The government adds injectable contraceptives to the bouquet of choices, but the worry is that data suggest the onus of family planning rests solely on women
In an attempt to offer a bouquet of choices to women in need of family planning services, India has introduced hormonal injectable contraceptives in its national programme.
While the injections are popular around the world, a 2010 report by USAID-India noted that India’s contraceptive choices were highly skewed towards single method use. Over 75% resort to female sterilisation, followed by condoms (10%), birth control pills (6%), and intrauterine devices (4%). Herein lies the fundamental problem with the introduction of hormonal injectable contraceptives.
“In India, women don’t make a choice when it comes to family planning. They make a sacrifice. Women are not making informed choices or giving consent with full understanding of what the drug does to their bodies. The first choice offered to these women is sterilisation. This is extremely regressive situation,” says Poonam Muttreja, executive director of Population Foundation of India (PFI).
Not meant for prolonged use
To add to the lack of informed consent is the growing controversy over safety issues concerning injectable contraceptives. They have side effects ranging from menstrual irregularities, migraine headaches, abdominal cramps to bone degeneration.
The injectable contraceptive depot medroxyprogesterone acetate (DMPA) was introduced in India in 1994 by the Drug Controller General of India as a prescription drug. In 1995, the Drug Technical Advisory Board, on the direction of the Supreme Court, made an interim recommendation that DMPA should not be allowed for mass use in the national family planning programme and its use should be restricted to women who are aware of the implications of its use.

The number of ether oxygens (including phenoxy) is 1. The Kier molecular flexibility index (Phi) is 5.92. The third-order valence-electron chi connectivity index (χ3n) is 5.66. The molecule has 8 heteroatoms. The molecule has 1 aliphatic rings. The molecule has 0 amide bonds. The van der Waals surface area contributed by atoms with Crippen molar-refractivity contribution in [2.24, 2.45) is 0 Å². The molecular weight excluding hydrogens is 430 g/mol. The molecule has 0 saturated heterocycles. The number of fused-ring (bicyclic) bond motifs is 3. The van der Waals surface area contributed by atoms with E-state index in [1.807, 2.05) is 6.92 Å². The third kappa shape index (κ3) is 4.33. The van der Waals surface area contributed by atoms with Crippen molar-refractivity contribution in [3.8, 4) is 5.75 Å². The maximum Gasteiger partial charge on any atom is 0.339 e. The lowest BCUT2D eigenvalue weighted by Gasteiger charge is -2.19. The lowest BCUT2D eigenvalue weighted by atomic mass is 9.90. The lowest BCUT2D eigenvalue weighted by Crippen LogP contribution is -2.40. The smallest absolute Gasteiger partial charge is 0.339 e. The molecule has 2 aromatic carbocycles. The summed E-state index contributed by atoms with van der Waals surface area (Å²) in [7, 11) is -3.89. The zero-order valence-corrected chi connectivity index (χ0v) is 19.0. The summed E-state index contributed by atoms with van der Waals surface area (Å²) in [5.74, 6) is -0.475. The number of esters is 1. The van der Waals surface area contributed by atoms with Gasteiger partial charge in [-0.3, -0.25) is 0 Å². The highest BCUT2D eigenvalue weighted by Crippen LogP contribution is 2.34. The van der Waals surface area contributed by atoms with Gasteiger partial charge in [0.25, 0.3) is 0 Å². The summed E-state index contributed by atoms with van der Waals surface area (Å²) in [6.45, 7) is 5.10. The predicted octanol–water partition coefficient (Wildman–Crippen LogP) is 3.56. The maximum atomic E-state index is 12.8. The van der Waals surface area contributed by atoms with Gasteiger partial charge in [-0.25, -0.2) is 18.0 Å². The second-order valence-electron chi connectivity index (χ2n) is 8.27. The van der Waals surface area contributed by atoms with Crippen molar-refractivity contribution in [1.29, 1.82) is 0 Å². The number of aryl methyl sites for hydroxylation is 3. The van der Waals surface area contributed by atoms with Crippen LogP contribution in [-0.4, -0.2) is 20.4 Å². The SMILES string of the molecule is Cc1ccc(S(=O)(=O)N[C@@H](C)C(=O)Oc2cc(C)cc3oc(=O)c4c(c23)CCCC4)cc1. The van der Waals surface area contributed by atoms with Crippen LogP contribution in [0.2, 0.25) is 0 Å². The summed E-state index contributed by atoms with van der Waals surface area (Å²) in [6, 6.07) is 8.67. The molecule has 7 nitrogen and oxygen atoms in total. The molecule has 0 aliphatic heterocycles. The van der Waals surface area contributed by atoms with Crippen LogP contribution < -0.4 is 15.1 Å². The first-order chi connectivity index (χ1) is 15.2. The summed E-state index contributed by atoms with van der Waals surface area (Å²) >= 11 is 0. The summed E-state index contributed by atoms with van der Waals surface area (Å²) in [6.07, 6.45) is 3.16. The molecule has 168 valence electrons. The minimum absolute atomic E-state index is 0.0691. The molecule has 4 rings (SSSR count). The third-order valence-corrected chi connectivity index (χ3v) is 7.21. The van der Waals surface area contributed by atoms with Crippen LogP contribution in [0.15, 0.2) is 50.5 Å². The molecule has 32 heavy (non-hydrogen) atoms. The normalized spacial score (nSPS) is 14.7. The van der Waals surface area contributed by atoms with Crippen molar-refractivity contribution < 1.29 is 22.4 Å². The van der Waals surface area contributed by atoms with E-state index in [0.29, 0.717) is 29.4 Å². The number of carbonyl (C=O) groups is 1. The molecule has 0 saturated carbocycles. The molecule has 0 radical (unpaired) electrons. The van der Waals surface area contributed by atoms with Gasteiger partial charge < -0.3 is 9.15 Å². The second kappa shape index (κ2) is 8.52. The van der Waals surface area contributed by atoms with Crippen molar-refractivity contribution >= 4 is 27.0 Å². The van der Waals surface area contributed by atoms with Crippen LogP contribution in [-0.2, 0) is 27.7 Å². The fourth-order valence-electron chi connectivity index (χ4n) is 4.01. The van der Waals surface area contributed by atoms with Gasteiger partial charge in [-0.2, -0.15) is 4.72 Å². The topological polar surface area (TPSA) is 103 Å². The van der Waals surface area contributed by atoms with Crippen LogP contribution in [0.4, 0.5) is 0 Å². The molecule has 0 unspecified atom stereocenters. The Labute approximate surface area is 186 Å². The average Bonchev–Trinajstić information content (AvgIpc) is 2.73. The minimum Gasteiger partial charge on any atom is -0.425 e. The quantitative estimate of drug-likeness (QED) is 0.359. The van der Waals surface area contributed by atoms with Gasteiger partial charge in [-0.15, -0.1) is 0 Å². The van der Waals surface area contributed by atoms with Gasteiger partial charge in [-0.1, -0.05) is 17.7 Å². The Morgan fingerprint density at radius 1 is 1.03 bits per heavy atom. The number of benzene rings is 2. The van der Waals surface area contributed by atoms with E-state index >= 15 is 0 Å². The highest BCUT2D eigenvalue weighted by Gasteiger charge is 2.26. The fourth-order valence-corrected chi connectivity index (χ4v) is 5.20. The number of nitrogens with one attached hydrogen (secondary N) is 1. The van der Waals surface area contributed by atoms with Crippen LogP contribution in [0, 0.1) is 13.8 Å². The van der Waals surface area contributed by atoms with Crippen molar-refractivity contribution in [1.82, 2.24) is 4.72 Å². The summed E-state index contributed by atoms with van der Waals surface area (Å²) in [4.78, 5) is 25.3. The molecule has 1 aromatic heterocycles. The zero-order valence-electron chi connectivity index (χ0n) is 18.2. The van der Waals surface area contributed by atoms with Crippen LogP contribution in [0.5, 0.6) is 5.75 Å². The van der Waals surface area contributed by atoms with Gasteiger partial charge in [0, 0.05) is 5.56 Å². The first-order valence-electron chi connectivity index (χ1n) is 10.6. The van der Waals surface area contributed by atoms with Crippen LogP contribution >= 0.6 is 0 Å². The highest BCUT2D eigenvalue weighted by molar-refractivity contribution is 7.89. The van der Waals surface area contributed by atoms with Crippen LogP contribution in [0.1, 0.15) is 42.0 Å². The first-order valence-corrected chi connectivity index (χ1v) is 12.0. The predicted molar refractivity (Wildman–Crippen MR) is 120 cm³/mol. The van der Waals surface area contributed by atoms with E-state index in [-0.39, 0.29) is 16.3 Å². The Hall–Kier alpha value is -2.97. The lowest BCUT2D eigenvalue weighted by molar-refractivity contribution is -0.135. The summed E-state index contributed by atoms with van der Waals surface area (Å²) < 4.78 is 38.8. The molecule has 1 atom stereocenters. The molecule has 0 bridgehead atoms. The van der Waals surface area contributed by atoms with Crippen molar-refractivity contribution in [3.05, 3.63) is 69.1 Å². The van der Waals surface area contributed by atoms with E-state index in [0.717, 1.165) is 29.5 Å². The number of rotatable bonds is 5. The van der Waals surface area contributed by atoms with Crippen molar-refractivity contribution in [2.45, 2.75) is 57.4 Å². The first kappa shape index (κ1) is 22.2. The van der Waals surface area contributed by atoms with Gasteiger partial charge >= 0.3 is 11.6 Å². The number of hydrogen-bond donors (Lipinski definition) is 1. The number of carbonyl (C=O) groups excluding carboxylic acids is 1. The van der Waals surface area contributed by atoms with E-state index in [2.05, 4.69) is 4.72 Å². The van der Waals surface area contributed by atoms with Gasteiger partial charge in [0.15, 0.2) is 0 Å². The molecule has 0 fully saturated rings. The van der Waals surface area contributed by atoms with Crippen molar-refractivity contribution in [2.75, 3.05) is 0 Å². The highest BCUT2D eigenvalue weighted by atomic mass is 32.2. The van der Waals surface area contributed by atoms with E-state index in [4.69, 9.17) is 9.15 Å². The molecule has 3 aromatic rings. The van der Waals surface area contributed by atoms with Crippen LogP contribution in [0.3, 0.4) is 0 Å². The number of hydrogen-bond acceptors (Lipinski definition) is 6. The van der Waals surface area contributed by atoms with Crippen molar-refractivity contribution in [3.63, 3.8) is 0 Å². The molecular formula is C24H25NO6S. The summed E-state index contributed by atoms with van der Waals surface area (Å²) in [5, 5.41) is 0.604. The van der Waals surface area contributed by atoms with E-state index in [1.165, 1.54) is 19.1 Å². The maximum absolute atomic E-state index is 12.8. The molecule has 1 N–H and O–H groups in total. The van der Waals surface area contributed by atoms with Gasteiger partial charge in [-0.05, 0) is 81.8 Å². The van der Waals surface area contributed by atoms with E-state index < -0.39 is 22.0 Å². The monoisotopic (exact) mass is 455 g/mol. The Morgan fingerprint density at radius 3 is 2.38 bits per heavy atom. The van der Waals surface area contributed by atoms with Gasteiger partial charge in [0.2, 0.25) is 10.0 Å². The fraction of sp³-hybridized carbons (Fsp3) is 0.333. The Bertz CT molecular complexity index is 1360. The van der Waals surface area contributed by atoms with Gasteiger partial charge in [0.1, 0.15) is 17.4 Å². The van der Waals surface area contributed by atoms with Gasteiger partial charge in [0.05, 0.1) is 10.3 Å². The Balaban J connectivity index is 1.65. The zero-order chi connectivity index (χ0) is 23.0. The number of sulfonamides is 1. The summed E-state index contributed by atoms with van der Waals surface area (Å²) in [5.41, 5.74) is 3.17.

Objections flagged by women’s groups were validated in 2004 when the U.S. Food and Drug Administration asked Pfizer to put a black-box warning on the label of its contraceptive Depo-Provera in view of findings that the osteoporotic effects of the injection grow worse the longer it is administered and may last long after its use is stopped.
“The injections cannot be used by women year after year. This is a short-term option for women deciding whether they want a permanent solution, or if, say, their husbands are migrant workers who visit home for a few months,” explains Ms. Muttreja.
The question of agency
Another practical objection to injectable contraceptives is that it is “provider-controlled” — medical professionals must give the injection and the contraceptive effects are irreversible for the period of efficacy. As against oral birth control pills, which are “user-controlled” and can be stopped soon as a woman develops complications. “Making women more provider-dependent, when better options are available, is a problem. Especially when you consider that the patient-doctor interaction in a health facility is chaotic. The power equation is not in favour of the patient anyway. Most of all, in case of complications, patients cannot access health-care services when they need them,” says Dr. Amit Sengupta, convenor of the India chapter of People’s Health Movement.
The most worrying concern, however, is the “severe and deep” gender bias, which is not being addressed by the government. In 2014, 13 women died and 65 were injured as a government-run sterilisation camp in Chhattisgarh. The laparoscopic surgeon Dr. R.K. Gupta, was found to have used the same sutures, syringes and gloves on all 83 patients, causing life-threatening infections. Between 2015 and 2016, 110 women died in India due to botched sterilisation procedures.
The onus of family planning rests solely on Indian women. Results of the latest National Family Health Survey 4 showed that as against a deplorable 1% men who opted for sterilisation services in 2005, only 0.3% opted for it a decade later. “Sterilisation is a risky procedure for women but it is not for men. A vasectomy is a simple 10-minute procedure. Family planning is not, cannot be a women’s issue. We need to talk about women’s equality and reproductive rights. We need more men trained in providing vasectomy, more counselling for men instead of addressing only women,” adds Ms. Muttreja.
While pills, intrauterine devices and injectable contraceptives now make for a wider mix in the family planning programme, what’s conspicuously missing is the men. It’s time to bring them in.